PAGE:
Friday, January 18, 2013

#299 Bryn Smith

Card thoughts: Return of the glowing Expo! “Bryn” almost rhymes with “grim” which is how he looked on most of his cards. Another word about the unusual first name: It is an acronym of his grandfather’s first and middle names.

The player: Smith was a .500 pitcher who had trouble staying healthy throughout an entire season. The season that Smith had just completed (1985) when this card was issued was by far his best.

Smith was originally drafted by the Orioles, but was advanced slowly in the minors, despite having three standout seasons. He was sent, along with Rudy May and Randy Miller to the Expos in 1977 for Joe Kerrigan, Gary Roenicke, and Don Stanhouse. 

With the Expos, the pattern repeated, with Bryn continuing to have great success in the minors, without getting much of a chance in the majors. Perhaps this is because he his out pitch was the little used palm ball, and his fastball was just average.

Finally, after 7 years, Smith got his chance in 1982. In that season and the following one, he was mainly a middle reliever. Smith finally got a chance as a full time starter in 1984, and although the win loss record (12-13) doesn’t reflect it, as he had a low 3.32 ERA.

He really came into his own in 1985, where he set career highs in wins (18-6th in the NL), innings pitched (222 1/3) and strikeout-to-walk ratio (3.02). In addition, he placed in the top ten in ERA (2.91) and home runs per nine innings (0.486). Despite this, Smith was not chosen for the all star game.

The next several seasons Smith pitched in Montreal were very consistent. He generally averaged about 20 decisions a year, and would win 10-12 games, with a near equivalent number of losses.

But Bryn had some issues with playing in Montreal, especially with the lack of Doritos which he would have to cross over the New York to buy (couldn’t he have just bought a case on a road trip?). Whether it was the poor Frito Lay (brand) variety available in Montreal, the wood fire roasted bagels, or the poutine, he became a free agent and signed with the Cardinals. He was injured a lot of 1990 (he went a standard 9-8), but had his last good season in 1991 when he managed to stay healthy much of the year. His 12-9 record and 3.85 ERA were the best numbers he had put up since 1988. But in 1992 he barely made it on the field, and was snapped up for some reason by the Rockies in the expansion draft.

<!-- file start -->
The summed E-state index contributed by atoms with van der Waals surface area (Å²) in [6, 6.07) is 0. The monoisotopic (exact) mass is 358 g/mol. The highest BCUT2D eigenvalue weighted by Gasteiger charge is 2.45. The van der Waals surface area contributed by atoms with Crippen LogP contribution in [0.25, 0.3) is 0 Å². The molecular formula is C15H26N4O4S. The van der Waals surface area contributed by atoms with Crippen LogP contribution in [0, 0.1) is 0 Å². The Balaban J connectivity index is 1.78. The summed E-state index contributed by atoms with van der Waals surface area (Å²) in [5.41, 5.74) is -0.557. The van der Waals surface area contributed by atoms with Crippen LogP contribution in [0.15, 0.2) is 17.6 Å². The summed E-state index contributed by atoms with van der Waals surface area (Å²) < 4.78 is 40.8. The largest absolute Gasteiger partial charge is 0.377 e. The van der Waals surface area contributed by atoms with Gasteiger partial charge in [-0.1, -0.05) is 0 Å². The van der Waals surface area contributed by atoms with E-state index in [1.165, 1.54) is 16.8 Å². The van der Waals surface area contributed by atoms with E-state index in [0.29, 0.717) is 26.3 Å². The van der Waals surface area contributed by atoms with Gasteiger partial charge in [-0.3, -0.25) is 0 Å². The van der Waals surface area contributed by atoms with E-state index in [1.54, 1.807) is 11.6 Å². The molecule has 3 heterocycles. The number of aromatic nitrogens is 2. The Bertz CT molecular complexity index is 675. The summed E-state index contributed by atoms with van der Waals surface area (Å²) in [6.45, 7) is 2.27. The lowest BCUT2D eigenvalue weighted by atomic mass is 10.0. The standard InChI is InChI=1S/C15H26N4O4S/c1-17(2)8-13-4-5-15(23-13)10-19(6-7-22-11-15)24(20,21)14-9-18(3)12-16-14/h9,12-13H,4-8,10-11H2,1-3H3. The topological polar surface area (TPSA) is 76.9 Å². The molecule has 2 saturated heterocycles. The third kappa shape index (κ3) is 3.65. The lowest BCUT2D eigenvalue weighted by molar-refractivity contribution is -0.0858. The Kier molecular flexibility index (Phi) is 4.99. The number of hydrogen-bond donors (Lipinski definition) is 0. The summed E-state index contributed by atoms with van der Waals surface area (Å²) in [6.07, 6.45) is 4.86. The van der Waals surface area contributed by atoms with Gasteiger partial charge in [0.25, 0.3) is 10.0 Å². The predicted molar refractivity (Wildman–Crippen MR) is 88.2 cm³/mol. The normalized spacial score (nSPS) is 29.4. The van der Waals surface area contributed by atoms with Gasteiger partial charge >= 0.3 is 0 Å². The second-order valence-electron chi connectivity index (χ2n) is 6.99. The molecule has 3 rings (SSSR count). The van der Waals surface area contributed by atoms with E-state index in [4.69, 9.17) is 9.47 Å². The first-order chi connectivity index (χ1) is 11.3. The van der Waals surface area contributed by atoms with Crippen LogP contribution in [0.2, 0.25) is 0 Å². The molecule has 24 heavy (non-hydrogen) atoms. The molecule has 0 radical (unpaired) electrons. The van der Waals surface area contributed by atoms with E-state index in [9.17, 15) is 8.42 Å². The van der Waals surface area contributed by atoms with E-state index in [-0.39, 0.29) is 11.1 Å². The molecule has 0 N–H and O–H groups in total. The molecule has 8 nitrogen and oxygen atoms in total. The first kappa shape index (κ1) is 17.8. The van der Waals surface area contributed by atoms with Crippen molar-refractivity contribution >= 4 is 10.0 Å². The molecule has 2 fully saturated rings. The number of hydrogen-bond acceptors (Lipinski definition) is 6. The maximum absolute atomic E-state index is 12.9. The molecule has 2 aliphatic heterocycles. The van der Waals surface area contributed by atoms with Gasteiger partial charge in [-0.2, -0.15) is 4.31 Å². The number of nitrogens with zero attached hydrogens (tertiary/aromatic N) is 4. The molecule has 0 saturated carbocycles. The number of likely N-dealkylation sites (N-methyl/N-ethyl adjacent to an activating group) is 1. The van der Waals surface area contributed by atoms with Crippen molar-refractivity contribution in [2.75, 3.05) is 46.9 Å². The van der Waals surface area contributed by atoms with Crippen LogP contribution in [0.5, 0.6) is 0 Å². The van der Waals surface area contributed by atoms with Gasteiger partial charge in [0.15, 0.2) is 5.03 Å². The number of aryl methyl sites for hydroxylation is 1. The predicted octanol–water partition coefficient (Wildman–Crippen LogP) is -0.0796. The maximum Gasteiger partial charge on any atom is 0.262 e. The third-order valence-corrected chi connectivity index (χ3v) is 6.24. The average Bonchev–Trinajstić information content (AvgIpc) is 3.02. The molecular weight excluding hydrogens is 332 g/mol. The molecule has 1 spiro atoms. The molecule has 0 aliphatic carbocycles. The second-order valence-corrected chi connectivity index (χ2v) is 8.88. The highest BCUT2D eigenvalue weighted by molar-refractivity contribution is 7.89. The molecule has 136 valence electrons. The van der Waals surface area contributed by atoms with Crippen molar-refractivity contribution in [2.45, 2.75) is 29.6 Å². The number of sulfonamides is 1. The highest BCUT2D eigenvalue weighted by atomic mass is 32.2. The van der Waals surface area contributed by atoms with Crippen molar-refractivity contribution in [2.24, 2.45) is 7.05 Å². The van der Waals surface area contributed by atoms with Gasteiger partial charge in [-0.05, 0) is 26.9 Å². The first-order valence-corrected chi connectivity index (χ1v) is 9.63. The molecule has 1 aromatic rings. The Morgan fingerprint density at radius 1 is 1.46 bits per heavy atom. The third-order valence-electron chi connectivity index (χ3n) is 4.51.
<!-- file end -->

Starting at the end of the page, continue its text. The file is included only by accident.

One thing you don’t want to add to a Rockies staff is a soft tossing righty, and despite getting the first win in Rockies history (an 11-4 victory over his former team, the Expos), he was released in June with an 8.49 ERA and a 2-4 record.

He’s currently coaching in a summer wood bat league in California.

Rear guard: Smith's first major league shutout was a 6-hitter against the Giants. Despite it being 4-7 after this win, he had a 2.47 ERA. In the game, he walked none and struck out seven.

Adolfo Phillips' best years were behind him (as the centerfielder for the Cubs) before he came to the Expos in 1969 in exchange for light hitting first baseman Paul Popovich. Phillips scored only 270 runs in an eight year career, despite his great speed. Here's his 1970 card (number 666!).

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